Despite their occasional ridicule within the industry, the software boot camp model works - the top boot camps tend to have a higher success rate at landing people in jobs than computer science departments at top universities 1 2.
Anecdotally, I've hired many devs who came straight out of boot camps, and they all rocked and are in the industry to this day - most of them have become seniors.
From day 1, they came to work knowing Git, how to use their IDE (shortcuts, etc.), the basics of typical Agile-like practices and had practical experience building web applications.
Yes, a Survivorship Bias is at play here - not everyone "made it". However, the other fellow students who found the software wasn't for them only took 3-6 months of their lives learning this instead of 3-10 years getting a degree.
On the flip side, I'm nearly two years into a part-time Computer Science degree, and the engineering content is about 5-10 years behind what the industry is doing 3. I haven't seen version control mentioned in a lecture once. Since I intend to study Computer Science, I am fine with this arrangement and enjoying the material. However, it's a far cry from the knowledge required to productively operate as a junior web developer on a team of 10. Actual practice building products with software would be a much better use of time.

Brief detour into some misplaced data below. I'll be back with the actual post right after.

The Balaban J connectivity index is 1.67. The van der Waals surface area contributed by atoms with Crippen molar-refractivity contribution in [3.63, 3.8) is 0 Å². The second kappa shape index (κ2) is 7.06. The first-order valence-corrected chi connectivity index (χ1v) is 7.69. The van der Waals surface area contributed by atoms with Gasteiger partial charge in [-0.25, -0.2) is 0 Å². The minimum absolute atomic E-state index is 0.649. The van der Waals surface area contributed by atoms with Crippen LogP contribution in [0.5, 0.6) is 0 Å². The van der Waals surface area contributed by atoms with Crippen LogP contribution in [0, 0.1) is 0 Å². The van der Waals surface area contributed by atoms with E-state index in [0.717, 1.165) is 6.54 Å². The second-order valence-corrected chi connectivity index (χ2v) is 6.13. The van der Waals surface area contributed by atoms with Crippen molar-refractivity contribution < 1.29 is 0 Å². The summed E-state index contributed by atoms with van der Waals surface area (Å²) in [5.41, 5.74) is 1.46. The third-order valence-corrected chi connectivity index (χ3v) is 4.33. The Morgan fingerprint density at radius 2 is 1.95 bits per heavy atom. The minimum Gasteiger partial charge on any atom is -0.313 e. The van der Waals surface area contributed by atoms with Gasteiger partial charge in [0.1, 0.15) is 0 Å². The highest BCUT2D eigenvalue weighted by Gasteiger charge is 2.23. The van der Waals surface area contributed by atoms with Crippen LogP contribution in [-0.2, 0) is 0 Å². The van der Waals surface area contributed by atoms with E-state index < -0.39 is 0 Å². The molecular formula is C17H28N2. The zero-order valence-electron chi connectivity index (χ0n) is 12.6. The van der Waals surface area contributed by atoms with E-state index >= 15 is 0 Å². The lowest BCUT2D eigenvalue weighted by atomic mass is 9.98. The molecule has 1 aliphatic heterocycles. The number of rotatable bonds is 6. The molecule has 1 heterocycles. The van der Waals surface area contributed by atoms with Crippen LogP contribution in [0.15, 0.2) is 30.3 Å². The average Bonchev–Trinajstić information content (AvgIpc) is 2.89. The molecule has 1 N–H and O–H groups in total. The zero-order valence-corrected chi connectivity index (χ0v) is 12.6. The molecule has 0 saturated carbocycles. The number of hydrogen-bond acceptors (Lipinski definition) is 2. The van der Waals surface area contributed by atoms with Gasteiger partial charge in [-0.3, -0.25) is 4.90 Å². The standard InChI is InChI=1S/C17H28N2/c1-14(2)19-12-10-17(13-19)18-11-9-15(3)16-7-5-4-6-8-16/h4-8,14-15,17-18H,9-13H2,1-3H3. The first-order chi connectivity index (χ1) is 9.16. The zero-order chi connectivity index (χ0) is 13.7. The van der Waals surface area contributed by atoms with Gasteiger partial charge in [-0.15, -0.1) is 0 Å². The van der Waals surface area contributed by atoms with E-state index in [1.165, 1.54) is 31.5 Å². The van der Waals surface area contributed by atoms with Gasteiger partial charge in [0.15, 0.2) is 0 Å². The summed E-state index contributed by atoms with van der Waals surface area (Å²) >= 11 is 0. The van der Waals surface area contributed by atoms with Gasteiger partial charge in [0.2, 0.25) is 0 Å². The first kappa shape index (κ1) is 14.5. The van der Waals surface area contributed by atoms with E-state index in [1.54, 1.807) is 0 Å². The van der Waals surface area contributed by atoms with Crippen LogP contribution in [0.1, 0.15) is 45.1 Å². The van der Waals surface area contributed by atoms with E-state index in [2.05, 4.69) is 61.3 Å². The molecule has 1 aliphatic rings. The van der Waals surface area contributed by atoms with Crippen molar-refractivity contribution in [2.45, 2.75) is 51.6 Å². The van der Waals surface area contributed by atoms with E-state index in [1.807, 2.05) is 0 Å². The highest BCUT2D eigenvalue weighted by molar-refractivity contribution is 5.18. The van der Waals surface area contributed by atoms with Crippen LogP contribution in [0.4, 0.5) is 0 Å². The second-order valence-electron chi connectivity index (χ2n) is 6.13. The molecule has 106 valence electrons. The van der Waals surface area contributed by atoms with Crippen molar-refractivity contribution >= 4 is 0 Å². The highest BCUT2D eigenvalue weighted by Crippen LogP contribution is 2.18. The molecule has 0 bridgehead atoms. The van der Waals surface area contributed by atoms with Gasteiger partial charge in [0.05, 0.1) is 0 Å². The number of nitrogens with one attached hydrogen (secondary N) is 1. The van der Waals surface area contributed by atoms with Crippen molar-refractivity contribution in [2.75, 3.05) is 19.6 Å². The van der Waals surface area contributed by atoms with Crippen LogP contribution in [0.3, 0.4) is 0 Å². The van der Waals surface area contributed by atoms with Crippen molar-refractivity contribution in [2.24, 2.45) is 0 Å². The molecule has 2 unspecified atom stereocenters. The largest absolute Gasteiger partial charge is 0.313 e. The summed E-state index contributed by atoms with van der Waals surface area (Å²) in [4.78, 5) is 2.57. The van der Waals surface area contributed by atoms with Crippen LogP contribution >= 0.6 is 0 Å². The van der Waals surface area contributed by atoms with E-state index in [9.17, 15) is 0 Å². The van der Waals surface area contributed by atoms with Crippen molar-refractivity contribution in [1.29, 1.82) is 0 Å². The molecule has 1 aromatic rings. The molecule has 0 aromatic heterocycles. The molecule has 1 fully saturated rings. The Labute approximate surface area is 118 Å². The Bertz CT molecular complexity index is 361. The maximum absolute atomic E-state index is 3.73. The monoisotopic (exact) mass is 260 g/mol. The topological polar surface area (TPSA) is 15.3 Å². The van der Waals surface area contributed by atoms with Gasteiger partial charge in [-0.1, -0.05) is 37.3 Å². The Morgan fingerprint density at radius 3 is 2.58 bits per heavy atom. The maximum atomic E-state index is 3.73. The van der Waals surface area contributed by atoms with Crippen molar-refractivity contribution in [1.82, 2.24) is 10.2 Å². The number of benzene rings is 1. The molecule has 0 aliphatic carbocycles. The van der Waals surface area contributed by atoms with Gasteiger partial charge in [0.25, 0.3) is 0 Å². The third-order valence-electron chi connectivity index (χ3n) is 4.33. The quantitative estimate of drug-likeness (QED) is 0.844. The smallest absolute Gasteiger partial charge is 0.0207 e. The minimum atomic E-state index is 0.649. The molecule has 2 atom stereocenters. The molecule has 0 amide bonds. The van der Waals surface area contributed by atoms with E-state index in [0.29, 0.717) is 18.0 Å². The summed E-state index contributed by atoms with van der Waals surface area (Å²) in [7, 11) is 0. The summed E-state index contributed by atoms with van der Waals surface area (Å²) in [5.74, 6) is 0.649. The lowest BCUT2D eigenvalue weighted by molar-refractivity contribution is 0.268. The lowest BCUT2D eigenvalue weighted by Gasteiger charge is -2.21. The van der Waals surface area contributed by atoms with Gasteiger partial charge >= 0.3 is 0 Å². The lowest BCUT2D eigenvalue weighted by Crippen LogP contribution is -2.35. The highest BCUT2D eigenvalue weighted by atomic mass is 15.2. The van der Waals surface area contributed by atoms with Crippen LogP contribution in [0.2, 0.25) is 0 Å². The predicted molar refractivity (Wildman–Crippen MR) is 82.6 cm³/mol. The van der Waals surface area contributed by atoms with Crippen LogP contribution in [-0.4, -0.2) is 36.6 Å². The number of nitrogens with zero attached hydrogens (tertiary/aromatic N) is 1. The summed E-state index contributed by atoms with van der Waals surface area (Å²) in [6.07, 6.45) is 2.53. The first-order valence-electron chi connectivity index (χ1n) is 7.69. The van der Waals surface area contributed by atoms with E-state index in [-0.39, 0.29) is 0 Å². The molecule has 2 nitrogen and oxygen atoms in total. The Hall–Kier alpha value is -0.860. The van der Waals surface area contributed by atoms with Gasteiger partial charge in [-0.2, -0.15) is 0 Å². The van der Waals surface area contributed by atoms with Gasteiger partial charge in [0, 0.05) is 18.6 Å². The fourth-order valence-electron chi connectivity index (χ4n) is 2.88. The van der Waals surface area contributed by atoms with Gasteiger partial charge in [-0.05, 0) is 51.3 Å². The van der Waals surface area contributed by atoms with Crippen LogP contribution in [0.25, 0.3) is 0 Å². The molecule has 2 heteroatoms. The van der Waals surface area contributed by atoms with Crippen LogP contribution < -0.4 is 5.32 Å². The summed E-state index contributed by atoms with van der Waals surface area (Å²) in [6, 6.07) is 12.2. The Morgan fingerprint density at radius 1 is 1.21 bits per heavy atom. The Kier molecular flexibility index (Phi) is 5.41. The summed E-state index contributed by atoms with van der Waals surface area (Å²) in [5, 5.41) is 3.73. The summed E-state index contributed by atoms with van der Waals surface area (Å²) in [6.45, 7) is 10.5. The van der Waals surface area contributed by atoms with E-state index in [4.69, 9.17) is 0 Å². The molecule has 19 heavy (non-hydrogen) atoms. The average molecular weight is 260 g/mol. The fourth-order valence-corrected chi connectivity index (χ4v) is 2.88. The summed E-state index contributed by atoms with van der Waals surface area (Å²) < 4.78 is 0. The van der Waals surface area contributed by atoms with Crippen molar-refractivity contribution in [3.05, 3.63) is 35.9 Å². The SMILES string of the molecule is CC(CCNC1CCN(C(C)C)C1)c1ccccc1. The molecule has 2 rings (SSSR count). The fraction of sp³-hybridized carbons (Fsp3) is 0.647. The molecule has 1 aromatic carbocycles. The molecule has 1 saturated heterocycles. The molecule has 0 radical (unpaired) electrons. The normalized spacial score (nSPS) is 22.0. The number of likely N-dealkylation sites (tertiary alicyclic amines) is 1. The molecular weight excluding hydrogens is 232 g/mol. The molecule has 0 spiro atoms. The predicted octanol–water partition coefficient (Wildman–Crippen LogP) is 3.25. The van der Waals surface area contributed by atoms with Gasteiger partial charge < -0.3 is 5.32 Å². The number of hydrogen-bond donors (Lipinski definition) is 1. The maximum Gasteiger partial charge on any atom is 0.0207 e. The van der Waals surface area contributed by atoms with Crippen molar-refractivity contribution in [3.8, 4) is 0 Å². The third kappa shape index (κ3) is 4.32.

That's not to say that the fundamentals aren't important or useful - they must be learned to progress into senior roles, and they typically can't be taught in depth at a short boot camp. However, I argue that fundamentals are much more efficiently learned alongside a career as a practising software engineer.
For example, learning about worst-case complexity and Big O notation is much easier when you have already blown up prod, thanks to a nested loop in your code.
And that's much closer to how an apprenticeship works: some study, followed by lots of hands-on experience, followed by more study, and so on until you're a professional.
Like a trade, writing software can only be mastered by practising it - a lot, and we should educate developers accordingly.
The Computer Science material is exceptional, however. ↩